Ms. X's attempts to engage the staff and other residents inappropriately, repeating herself and demanding attention, can be explained by her vain attempts to counteract her feelings of worthlessness and helplessness and to feel like she belongs. Her mild, but persistent paranoid ideation is a reflection of her feeling unsatisfied. Because of the significant deficit in executive functioning, Ms. X is easily overwhelmed and confused, which leads to a vicious circle of behaviors. An approximate chain of events may look like this:

(1)Ms. X feels depressed and worthless;

(2)to counteract that she goes to the staff or other residents to be reassured that she is valued;

(3)because of her tendency to become confused, especially in an emotionally vulnerable state, she approaches people inappropriately with impossible demands or repetitive statements about her importance, as in talking about her book;

(4)when people respond to these with denial or lack of interest, she feels more worthless and unvalued;

(5)she tries to reassure herself again, by repeating the same statements or demands;

(6)this irritates people and leads to the same or more irritable responses;

(7)she feels even more worthless and slighted and explains it to herself as the ill will of those around her, leading to mild paranoid ideation and mistrust.

Given this pattern of behavior, the best way to address Ms. X's complaints and symptoms is to increase her sense of self-worth and being needed. When she approaches the staff, instead of responding to the content of her complaint, it may be more productive to address the underlying need. For example, when she starts following the staff demanding something, she can be told that the staff understands how important it is, and that the person is busy now, but would really appreciate her help with (insert the activity she can help with) or her suggestion about how she can solve the problem. As soon as the staff person will have time, which is going to be at such-and-such point, they will be happy to discuss her request with her.

Ms. X's cognitive functioning remains in mildly impaired range since her initial MSE upon intake. However, her performance on similar tasks fluctuates a little. The pattern of her performance indicates that emotional factors are currently affecting her concentration and cognition. Ms. X is easily overwhelmed and confused by large amounts of information, especially if she is emotionally involved. Therefore, she is unlikely to understand complex explanations. She will respond better to short, simple sentences and an encouraging, supportive tone of voice. Structure and repetition are also likely to help. For example, her complaints about too many medications can be addressed by providing her with structure to understand them, as in a list of all her medications with the symptoms each of them is supposed to address and the times she is supposed to take them written in big, clear letters because of her visual problems. Her nurse practitioner can discuss this list with her and they both can sign it and place it on her wall or table. After that, the shift nurse can refer her to that list every time she has a question.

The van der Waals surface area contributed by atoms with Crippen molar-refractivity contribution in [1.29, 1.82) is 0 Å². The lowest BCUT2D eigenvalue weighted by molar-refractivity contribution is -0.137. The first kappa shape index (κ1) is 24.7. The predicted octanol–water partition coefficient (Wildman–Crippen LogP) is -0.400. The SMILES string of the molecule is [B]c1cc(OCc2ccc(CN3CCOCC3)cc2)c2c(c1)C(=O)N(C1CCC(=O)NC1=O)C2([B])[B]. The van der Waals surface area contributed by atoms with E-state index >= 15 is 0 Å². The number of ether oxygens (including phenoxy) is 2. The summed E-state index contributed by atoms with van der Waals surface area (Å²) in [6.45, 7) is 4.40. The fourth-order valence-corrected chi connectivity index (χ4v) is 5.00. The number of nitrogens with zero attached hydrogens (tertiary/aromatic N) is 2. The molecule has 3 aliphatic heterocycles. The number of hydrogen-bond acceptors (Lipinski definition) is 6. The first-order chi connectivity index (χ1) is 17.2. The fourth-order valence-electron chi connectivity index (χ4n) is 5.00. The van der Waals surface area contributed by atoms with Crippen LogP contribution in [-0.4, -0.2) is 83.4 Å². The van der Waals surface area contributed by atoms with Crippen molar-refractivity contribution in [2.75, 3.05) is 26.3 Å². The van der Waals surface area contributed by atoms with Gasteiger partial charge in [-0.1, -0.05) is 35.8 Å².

Maximizing Ms. X's independence and sense of self-worth overall should decrease inappropriate attention-seeking behaviors. Volunteer work would be helpful for Ms. X. It would improve her self-esteem and provide an appropriate way of attracting positive attention. Maximum involvement in activities, including religion, physical exercise, entertainment and regular one-to-one support from staff would also serve to improve Ms. X's adjustment. If she could be involved in helping staff with activities (setting up materials, etc), that would also help.